Then for the hard part…

Once you are in active labor, which is considered when you are dilating from 3-7cm, you will know it! The contractions suddenly get very strong when they are actually making big changes to your body. Those nurses are going to be your go to people(but don’t get too attached they may switch shifts while you are in labor)!

Sometimes if your labor is not progressing much the doctor will consider giving Pitocin which kicks you into labor faster. This is not mandatory by any means but something else to consider reading up on.

Everyone always wants to know what contractions will feel like…my best description of how it feels is that it starts with a feeling like you have really bad period cramps. Then ramps ups to feeling like you have a charlie horse all around your stomach and back. I remember both times standing on my tippy toes to try to escape the pain. The problem here is that they get closer together and the break you get between will be a small break.

Epidural or no epidural…

With my first, I was pretty set on having a natural birth but kept a small window of an open mind to pain management. I had read up on the possible side effects of epidurals and was not interested in having one unless absolutely necessary. Well about an hour down the road of intense contractions I was exhausted and starting to fear I wouldn’t have the energy to push if this lasted a long time.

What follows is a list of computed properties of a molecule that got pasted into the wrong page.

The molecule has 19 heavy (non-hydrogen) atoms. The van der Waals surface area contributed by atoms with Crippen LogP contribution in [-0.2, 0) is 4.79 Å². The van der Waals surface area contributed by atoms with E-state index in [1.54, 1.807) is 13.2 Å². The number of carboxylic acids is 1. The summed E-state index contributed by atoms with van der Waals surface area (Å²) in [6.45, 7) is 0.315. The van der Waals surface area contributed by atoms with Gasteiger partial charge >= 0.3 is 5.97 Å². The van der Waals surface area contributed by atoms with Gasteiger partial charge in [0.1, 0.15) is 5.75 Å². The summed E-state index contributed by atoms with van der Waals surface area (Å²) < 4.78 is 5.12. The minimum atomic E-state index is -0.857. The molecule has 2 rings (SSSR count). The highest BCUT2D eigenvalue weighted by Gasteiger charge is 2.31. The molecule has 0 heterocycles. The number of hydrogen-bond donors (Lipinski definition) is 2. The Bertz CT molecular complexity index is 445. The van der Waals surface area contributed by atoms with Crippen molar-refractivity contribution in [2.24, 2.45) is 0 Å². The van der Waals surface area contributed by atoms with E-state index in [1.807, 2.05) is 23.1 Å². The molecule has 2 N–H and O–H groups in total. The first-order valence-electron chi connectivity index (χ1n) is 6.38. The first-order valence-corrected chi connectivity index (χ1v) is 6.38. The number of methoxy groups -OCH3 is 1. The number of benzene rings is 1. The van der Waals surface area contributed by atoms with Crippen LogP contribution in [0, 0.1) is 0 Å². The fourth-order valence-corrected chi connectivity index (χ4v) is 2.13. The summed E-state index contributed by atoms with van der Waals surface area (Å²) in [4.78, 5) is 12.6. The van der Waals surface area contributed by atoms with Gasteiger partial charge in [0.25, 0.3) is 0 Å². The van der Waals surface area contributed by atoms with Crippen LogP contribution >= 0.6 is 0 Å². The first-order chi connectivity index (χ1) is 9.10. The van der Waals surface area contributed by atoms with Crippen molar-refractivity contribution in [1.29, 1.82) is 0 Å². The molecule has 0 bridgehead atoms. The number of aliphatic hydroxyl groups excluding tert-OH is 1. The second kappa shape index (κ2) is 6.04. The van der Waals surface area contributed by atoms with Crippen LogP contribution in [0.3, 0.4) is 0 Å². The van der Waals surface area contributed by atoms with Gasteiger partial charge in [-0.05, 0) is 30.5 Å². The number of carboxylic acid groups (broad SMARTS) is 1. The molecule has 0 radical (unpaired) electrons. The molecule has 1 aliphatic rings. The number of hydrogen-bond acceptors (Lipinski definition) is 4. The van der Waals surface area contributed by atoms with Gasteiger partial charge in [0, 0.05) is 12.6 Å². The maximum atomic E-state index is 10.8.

My husband was pretty afraid of me at this point(it was March Madness college basketball and he actually had the nerve to be pouting about a game to me while I was in labor!) because I nearly ripped his head off for everything that came out of his mouth. He does not do well with seeing me in pain and not being able to fix it or help.

I told him I wasn’t sure if my body could keep up with this marathon(I had been contracting for 3 weeks prior in the hospital because my amniotic fluid was leaking) and that I was considering an epidural. I asked the nurse my options and after about another 20 minutes or so I decided that it was the right choice for me. The nurse put in a catheter so I could pee.